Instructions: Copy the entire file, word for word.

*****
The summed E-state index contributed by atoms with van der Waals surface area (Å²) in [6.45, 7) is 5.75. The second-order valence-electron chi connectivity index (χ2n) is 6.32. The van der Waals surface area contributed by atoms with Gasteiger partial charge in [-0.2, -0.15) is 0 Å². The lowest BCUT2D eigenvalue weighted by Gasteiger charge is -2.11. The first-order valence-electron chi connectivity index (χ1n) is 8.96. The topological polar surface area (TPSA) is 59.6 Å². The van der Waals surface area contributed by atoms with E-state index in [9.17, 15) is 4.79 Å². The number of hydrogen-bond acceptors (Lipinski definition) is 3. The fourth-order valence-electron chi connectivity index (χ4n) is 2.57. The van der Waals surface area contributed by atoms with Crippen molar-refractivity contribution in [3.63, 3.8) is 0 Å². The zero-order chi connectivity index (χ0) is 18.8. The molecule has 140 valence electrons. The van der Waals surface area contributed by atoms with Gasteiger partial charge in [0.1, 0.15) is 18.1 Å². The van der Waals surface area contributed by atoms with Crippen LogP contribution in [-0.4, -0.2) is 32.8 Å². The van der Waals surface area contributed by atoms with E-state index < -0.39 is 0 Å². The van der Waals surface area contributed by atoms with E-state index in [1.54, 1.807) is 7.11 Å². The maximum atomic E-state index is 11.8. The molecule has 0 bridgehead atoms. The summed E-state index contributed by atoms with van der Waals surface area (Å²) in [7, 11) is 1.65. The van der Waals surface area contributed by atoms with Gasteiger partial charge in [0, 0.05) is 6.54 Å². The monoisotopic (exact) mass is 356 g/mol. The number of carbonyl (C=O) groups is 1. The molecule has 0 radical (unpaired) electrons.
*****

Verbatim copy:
The summed E-state index contributed by atoms with van der Waals surface area (Å²) in [6.45, 7) is 5.75. The second-order valence-electron chi connectivity index (χ2n) is 6.32. The van der Waals surface area contributed by atoms with Gasteiger partial charge in [-0.2, -0.15) is 0 Å². The lowest BCUT2D eigenvalue weighted by Gasteiger charge is -2.11. The first-order valence-electron chi connectivity index (χ1n) is 8.96. The topological polar surface area (TPSA) is 59.6 Å². The van der Waals surface area contributed by atoms with E-state index in [9.17, 15) is 4.79 Å². The number of hydrogen-bond acceptors (Lipinski definition) is 3. The fourth-order valence-electron chi connectivity index (χ4n) is 2.57. The van der Waals surface area contributed by atoms with Crippen molar-refractivity contribution in [3.63, 3.8) is 0 Å². The zero-order chi connectivity index (χ0) is 18.8. The molecule has 140 valence electrons. The van der Waals surface area contributed by atoms with Gasteiger partial charge in [0.1, 0.15) is 18.1 Å². The van der Waals surface area contributed by atoms with Crippen LogP contribution in [-0.4, -0.2) is 32.8 Å². The van der Waals surface area contributed by atoms with E-state index < -0.39 is 0 Å². The van der Waals surface area contributed by atoms with E-state index in [1.54, 1.807) is 7.11 Å². The maximum atomic E-state index is 11.8. The molecule has 0 bridgehead atoms. The summed E-state index contributed by atoms with van der Waals surface area (Å²) in [7, 11) is 1.65. The van der Waals surface area contributed by atoms with Gasteiger partial charge in [0, 0.05) is 6.54 Å². The monoisotopic (exact) mass is 356 g/mol. The number of carbonyl (C=O) groups is 1. The molecule has 0 radical (unpaired) electrons.